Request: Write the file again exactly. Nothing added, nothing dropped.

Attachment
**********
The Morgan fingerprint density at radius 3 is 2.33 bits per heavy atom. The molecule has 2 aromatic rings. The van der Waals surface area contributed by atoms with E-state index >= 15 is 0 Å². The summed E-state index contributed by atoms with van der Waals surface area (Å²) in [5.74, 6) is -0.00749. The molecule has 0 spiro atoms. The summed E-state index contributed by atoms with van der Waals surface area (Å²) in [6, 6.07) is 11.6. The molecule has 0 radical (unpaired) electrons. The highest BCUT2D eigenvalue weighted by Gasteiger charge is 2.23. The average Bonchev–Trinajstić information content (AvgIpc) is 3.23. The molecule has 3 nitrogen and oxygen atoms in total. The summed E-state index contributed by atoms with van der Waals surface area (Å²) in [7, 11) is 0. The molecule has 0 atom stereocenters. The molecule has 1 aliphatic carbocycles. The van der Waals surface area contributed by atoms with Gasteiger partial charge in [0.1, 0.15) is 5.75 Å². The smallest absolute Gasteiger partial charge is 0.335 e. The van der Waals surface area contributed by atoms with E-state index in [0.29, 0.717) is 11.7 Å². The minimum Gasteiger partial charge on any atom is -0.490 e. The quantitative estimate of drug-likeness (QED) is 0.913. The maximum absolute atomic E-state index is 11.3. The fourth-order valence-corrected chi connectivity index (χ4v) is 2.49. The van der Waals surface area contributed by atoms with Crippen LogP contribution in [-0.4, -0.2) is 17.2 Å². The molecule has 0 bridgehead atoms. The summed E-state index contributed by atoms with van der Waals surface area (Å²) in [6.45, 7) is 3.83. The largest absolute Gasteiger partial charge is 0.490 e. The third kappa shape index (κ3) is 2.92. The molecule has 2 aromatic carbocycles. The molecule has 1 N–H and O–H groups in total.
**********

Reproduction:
The Morgan fingerprint density at radius 3 is 2.33 bits per heavy atom. The molecule has 2 aromatic rings. The van der Waals surface area contributed by atoms with E-state index >= 15 is 0 Å². The summed E-state index contributed by atoms with van der Waals surface area (Å²) in [5.74, 6) is -0.00749. The molecule has 0 spiro atoms. The summed E-state index contributed by atoms with van der Waals surface area (Å²) in [6, 6.07) is 11.6. The molecule has 0 radical (unpaired) electrons. The highest BCUT2D eigenvalue weighted by Gasteiger charge is 2.23. The average Bonchev–Trinajstić information content (AvgIpc) is 3.23. The molecule has 3 nitrogen and oxygen atoms in total. The summed E-state index contributed by atoms with van der Waals surface area (Å²) in [7, 11) is 0. The molecule has 0 atom stereocenters. The molecule has 1 aliphatic carbocycles. The van der Waals surface area contributed by atoms with Gasteiger partial charge in [0.1, 0.15) is 5.75 Å². The smallest absolute Gasteiger partial charge is 0.335 e. The van der Waals surface area contributed by atoms with E-state index in [0.29, 0.717) is 11.7 Å². The minimum Gasteiger partial charge on any atom is -0.490 e. The quantitative estimate of drug-likeness (QED) is 0.913. The maximum absolute atomic E-state index is 11.3. The fourth-order valence-corrected chi connectivity index (χ4v) is 2.49. The van der Waals surface area contributed by atoms with Crippen LogP contribution in [-0.4, -0.2) is 17.2 Å². The molecule has 0 bridgehead atoms. The summed E-state index contributed by atoms with van der Waals surface area (Å²) in [6.45, 7) is 3.83. The largest absolute Gasteiger partial charge is 0.490 e. The third kappa shape index (κ3) is 2.92. The molecule has 2 aromatic carbocycles. The molecule has 1 N–H and O–H groups in total.